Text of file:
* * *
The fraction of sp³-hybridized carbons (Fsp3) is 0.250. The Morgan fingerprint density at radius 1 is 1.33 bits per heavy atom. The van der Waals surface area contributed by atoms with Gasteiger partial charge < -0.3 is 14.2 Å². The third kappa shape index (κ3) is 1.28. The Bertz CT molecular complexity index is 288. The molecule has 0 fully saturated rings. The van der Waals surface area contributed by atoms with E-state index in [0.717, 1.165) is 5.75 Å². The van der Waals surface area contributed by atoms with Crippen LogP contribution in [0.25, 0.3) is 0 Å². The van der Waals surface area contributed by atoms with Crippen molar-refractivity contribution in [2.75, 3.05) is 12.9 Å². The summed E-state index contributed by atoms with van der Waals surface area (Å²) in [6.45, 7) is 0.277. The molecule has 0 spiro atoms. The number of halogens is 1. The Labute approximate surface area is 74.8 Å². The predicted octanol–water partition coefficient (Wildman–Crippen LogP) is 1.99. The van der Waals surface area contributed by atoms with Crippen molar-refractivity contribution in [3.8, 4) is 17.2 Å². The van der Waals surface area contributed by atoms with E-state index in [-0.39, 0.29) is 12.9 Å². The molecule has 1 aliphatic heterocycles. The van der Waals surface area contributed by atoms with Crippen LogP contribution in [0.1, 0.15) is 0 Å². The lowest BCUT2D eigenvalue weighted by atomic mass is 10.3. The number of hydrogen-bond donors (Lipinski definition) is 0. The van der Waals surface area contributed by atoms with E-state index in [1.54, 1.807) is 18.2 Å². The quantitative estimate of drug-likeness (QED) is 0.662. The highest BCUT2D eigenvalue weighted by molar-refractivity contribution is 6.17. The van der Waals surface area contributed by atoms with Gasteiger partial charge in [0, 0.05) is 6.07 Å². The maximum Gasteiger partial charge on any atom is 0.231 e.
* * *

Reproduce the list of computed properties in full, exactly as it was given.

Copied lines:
The fraction of sp³-hybridized carbons (Fsp3) is 0.250. The Morgan fingerprint density at radius 1 is 1.33 bits per heavy atom. The van der Waals surface area contributed by atoms with Gasteiger partial charge < -0.3 is 14.2 Å². The third kappa shape index (κ3) is 1.28. The Bertz CT molecular complexity index is 288. The molecule has 0 fully saturated rings. The van der Waals surface area contributed by atoms with E-state index in [0.717, 1.165) is 5.75 Å². The van der Waals surface area contributed by atoms with Crippen LogP contribution in [0.25, 0.3) is 0 Å². The van der Waals surface area contributed by atoms with Crippen molar-refractivity contribution in [2.75, 3.05) is 12.9 Å². The summed E-state index contributed by atoms with van der Waals surface area (Å²) in [6.45, 7) is 0.277. The molecule has 0 spiro atoms. The number of halogens is 1. The Labute approximate surface area is 74.8 Å². The predicted octanol–water partition coefficient (Wildman–Crippen LogP) is 1.99. The van der Waals surface area contributed by atoms with Crippen molar-refractivity contribution in [3.8, 4) is 17.2 Å². The van der Waals surface area contributed by atoms with E-state index in [-0.39, 0.29) is 12.9 Å². The molecule has 1 aliphatic heterocycles. The van der Waals surface area contributed by atoms with Crippen LogP contribution in [0.1, 0.15) is 0 Å². The lowest BCUT2D eigenvalue weighted by atomic mass is 10.3. The number of hydrogen-bond donors (Lipinski definition) is 0. The van der Waals surface area contributed by atoms with E-state index in [1.54, 1.807) is 18.2 Å². The quantitative estimate of drug-likeness (QED) is 0.662. The highest BCUT2D eigenvalue weighted by molar-refractivity contribution is 6.17. The van der Waals surface area contributed by atoms with Gasteiger partial charge in [0, 0.05) is 6.07 Å². The maximum Gasteiger partial charge on any atom is 0.231 e.